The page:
Kamal Addaraarachchi - Agni Dahaya

The subject matter of Jayantha Chandrasiri's second film 'Guerilla Marketing' is nothing less than the State of the Nation. What are we as a society and where are we heading?

The director casts an imperious eye on the venality of politicians, the insidious stranglehold of the advertising industry, the dark side of the human mind and the sunny side of the human heart. The film is a love poem, a political protest and a reflection on the clash of civilisations. It is these intermingling themes (to be sure not entirely resolved) which make it possible to view the film at various levels in keeping with different tastes and gives it its peculiar flavour.

On the main thematic level is a clash between personalities which resolves itself into a political clash. The two characters involved are the aspiring President Gregory Mahadikaram (Jackson Anthony) and the top advertising executive heading his promotional campaign Tisara Dissanayake (Kamal Addaraarachchi).

he whiz kid advertising man devises an ingenious campaign of boosting Adikaram's image by means of word-of-mouth propaganda spreading in concentric circles. But the campaign devours its creator and the main story-line is about how Tisara struggles to get out of the neurosis induced by his own mendacious campaign.

There is a surreal quality to this encounter which takes place in various historic settings suggesting that this is a primordial struggle between arch foes coming down the centuries. Note for example where Mahadikaram dressed as for ball room dancing performs the Kandyan dance (while claiming to hate the sound of drums) suggesting subtly how a deracinated ruling class can yet appropriate the native ways which they profess to hate.

At this level then the film is a commentary on the crass opportunism of politicians who would exploit any issue to come to power and the acquiescence of a pliant advertising industry in this act of mass fraud.

On a different level the film also involves a conflict between tradition and what passes for modernity in our times. However this itself suggests a dualism peculiar to a divided personality and driven home by Tisara's neurosis. For Tisara is the Native Son who has been swallowed up by the Big Bad City.

In his youth he was a promising native dancer but he has forsaken his roots for the flesh pots in the unreal westernised world of advertising just as he has spurned the hand of his village cousin to marry a city beauty. But Jayantha Chandrasiri is too subtle a film-maker to succumb to a Mannichean world of black-and-white. For the village cousin (Yasodha Wimaladharma) herself returns from a Harvard education to take up the top post in the advertising firm.

In fact the two young women stand for two sides of Tisara's own character. Suramya the cousin whose father is the village gurunnanse retains her simple ways and tastes inspite of her western immersion while Rangi, Tisara's wife (Sangeetha Weeraratne) stands for the city ways. But Tisara can not quite do without either as their three-cornered relationship in the advertising firm shows and while his return to sanity is indeed through Suramya's intervention it does not involve a wholesale embracing of the ways of tradition since he continues to be married to Rangi but more of that later.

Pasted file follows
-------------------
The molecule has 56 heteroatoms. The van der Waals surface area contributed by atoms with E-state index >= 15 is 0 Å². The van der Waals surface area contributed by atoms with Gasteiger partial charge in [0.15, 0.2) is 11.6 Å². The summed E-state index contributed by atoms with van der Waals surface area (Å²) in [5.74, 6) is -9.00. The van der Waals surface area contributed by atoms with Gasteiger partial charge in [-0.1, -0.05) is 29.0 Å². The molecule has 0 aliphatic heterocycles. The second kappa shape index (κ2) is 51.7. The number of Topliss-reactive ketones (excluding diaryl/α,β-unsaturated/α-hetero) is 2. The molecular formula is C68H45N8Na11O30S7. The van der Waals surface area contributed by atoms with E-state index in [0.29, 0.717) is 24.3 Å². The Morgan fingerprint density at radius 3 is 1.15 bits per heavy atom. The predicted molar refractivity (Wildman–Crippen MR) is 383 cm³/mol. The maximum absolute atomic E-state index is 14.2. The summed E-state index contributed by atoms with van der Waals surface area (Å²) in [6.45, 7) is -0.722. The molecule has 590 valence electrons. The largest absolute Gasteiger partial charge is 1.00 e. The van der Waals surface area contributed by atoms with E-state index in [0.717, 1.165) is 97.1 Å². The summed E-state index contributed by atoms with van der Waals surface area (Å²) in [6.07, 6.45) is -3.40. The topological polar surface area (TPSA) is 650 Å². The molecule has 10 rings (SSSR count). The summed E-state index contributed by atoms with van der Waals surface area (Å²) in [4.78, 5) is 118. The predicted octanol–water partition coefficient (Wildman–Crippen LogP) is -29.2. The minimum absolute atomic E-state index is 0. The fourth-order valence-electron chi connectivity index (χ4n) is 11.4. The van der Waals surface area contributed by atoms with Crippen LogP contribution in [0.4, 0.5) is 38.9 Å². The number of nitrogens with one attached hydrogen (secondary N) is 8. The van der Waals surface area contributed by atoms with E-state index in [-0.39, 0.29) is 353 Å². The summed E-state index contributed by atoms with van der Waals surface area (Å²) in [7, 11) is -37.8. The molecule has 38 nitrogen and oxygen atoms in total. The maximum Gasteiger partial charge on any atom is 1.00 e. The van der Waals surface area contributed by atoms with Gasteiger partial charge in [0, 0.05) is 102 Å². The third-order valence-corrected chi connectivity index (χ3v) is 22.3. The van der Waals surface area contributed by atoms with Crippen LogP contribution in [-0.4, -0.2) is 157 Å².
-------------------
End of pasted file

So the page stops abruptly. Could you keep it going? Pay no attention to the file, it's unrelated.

In fact Tisara is very much a symbol of a generation of village youth arrived in the city over the last two decades or so and sucked into the more fashionable industries such as the mass media. They know that their future lies in the city and even beyond in the so-called global village but they can not help casting at least an occasional backward glance at the roots they have left behind. In fact some of the more opportunistic of them in the electronic media have even made use of these native connections for good measure.

On the contrary Gregory Mahadikaram is a much more composed character. The scion of the anglicised urban elite groomed for political office from his youth he is a graduate of Illinois University who had learnt modern dancing there although now he would profess to wear the national dress and ape the native ways.

The epitome of the cynical, manipulative and scheming politician he is a nevertheless a plausible rogue and Jackson Anthony plays the role to perfection bringing out the man's cynicism and ruthlessness but also his power to sway his fellowmen. In fact it is a memorable epic fight between the advertising man who creates the image and the image which ultimately invades its creator's mind.

Kamal Addaraarachchi is also brilliant in his transition from the yuppy creative director to the tormented mental patient and the director handles this relationship with a whiff of humour which is rare in a Sinhala film. In fact this handling of complex political and personal relationships, the visual imagery and Premasiri Khemadasa's stunning music score drawing on folk rhythms and drum beats invest the whole film with a pleasant aura.

Beyond the pleasant cinematic experience, however, we return to the hard political core of the film. For make no mistake this is a serious political film warning us of a new age of barbarism where the money bags will be all powerful and the demagogues and their cohorts will be manipulating minds. But contrary to some readings the film is open-ended. It is no triumphal war cry at the victory of tradition for the opposing forces are too formidable for that.

The drummer might ride in the back of the car in the last reel but he has to be smuggled in there by his Harvard-educated daughter, the advertising baroness. Tisara might have returned to sanity through the pathways of the ancient drum beats but Charles Edwin Gregory McCarthy Mahadikaram is on the Presidential throne in all his panoply and it will take more than an antic drum to banish him.